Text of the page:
STATE of Utah, Plaintiff and Appellee, v. Eric Thomas DANIELS, Defendant and Appellant.
¶ 1 Defendant Eric Thomas Daniels was charged with aggravated murder due to his involvement in the death of Lonnie Blackmon at the Central Utah Correctional Facility in Gunnison, Utah. Defendant was tried in a courtroom located inside of the prison facility, and a unanimous jury found him guilty of first degree murder. At sentencing, upon a vote of ten of twelve, the jury decided defendant should be sentenced to life in prison without parole. Defendant appeals, raising four issues. We affirm.
FACTUAL AND PROCEDURAL BACKGROUND
¶ 2 On appeal, we recite the facts from the record in the light most favorable to the jury's verdict and present conflicting evidence only as necessary to understand issues raised on appeal. E.g., State v. Holgate, 2000 UT 74, ¶ 2, 10 P.3d 346.
¶ 3 Defendant, an inmate at the Central Utah Correctional Facility (CUCF), was involved in the death of another inmate, Lonnie Blackmon, who was stabbed to death.
¶ 4 Prior to the stabbing, defendant and other inmates, Paul Payne and Troy Kell, were involved in racially-related verbal and physical altercations with other inmates, including Blackmon. Defendant, Kell, and Payne devised a plan to attack Blackmon. Defendant, Kell, and Payne planned to submit medical requests to visit the prison medical facility, and a medical request was to be forged and submitted for Blackmon, in hopes that all would be outside of their cells at the same time, permitting them to attack Blackmon. These medical requests were submitted to prison officials.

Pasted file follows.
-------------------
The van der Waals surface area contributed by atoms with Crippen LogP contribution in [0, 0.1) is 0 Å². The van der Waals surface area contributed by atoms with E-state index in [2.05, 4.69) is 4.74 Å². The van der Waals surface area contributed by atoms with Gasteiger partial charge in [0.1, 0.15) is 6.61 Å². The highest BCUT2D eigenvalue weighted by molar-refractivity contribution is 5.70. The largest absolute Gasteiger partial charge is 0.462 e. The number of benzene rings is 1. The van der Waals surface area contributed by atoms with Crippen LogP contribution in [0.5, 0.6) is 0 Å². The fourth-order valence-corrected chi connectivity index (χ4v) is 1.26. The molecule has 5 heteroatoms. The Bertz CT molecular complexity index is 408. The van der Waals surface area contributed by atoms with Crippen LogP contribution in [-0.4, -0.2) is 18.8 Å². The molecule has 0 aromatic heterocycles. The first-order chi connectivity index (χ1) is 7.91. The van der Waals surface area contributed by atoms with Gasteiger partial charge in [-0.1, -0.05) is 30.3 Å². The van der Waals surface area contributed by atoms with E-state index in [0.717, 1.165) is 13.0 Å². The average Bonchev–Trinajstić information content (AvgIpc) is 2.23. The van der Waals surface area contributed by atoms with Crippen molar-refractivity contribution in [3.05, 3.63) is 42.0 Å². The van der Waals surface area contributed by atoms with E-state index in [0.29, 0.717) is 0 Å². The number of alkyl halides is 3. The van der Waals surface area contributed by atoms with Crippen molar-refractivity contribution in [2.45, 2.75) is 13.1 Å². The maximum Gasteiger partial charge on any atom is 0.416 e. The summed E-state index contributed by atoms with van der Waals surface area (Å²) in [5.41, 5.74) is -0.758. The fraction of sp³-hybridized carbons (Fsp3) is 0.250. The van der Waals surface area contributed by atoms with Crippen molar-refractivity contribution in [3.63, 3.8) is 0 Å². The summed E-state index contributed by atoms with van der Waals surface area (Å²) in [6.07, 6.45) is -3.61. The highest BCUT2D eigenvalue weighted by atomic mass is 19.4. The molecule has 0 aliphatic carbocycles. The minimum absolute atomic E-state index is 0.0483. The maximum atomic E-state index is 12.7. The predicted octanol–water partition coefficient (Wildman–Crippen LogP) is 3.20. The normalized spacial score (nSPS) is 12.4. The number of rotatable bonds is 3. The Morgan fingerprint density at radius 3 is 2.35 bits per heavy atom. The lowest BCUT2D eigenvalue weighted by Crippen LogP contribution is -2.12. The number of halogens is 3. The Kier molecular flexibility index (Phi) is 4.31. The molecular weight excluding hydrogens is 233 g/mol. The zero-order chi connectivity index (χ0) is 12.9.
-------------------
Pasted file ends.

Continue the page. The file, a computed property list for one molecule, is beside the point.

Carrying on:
¶ 5 On July 6, 1994, defendant, Kell, and Blackmon were released from their cells after lunch to visit the medical facility. Just before lunch, a shank-a crude piece of metal roughly sharpened to be a homemade knife of sorts-and a handcuff key were delivered to Kell's cell. Payne's medical request was denied, so he and another inmate, John Cannistraci, requested permission to shower downstairs in order to leave their cells. Officer Richard Whimpey, the floor officer responsible for transporting the prisoners to the showers and the medical facility, first retrieved Payne and Cannistraci and secured them in separate showers downstairs. Officer Whimpey then handcuffed defendant, connecting defendant's handcuffs to a leather belt with a chain. Because defendant was already downstairs and did not need to descend the stairs, Officer Whimpey also placed leg irons on defendant. Then, Officer Whimpey retrieved Kell from the second floor, handcuffing him and connecting the handcuffs to a belt, but not shackling his feet so Kell could descend the stairs by himself. Once Kell had descended the stairs, Officer Whimpey handcuffed another inmate, and then Blackmon, who Whimpey also handcuffed and belted, but did not shackle. Officer Whimpey then escorted Blackmon down the stairs.
¶ 6 While Officer Whimpey was handcuffing and escorting Blackmon, Kell moved near Payne's shower, with his back to the control room. As he moved toward the showers, Kell told defendant to keep his eyes open. A short time later, Kell stepped away from the shower area, free from his handcuffs. Defendant approached Payne, who told defendant to be careful, and defendant then loosened his waist restraint. Moments later, Kell produced a shank.
¶ 7 Kell, without handcuff restraints, shank in hand, attacked Blackmon from behind, striking him in the neck with the shank as he stood just outside a cell door. Kell described the punch as a “good hit” because of “the amount of blood coming out of the wound [in Blackmon's neck].” From the initial blow, blood stained the door where Blackmon stood. Indeed, because of the amount of blood spurting from Blackmon's neck, Kell believed he had “severed a vein ․ or an artery.”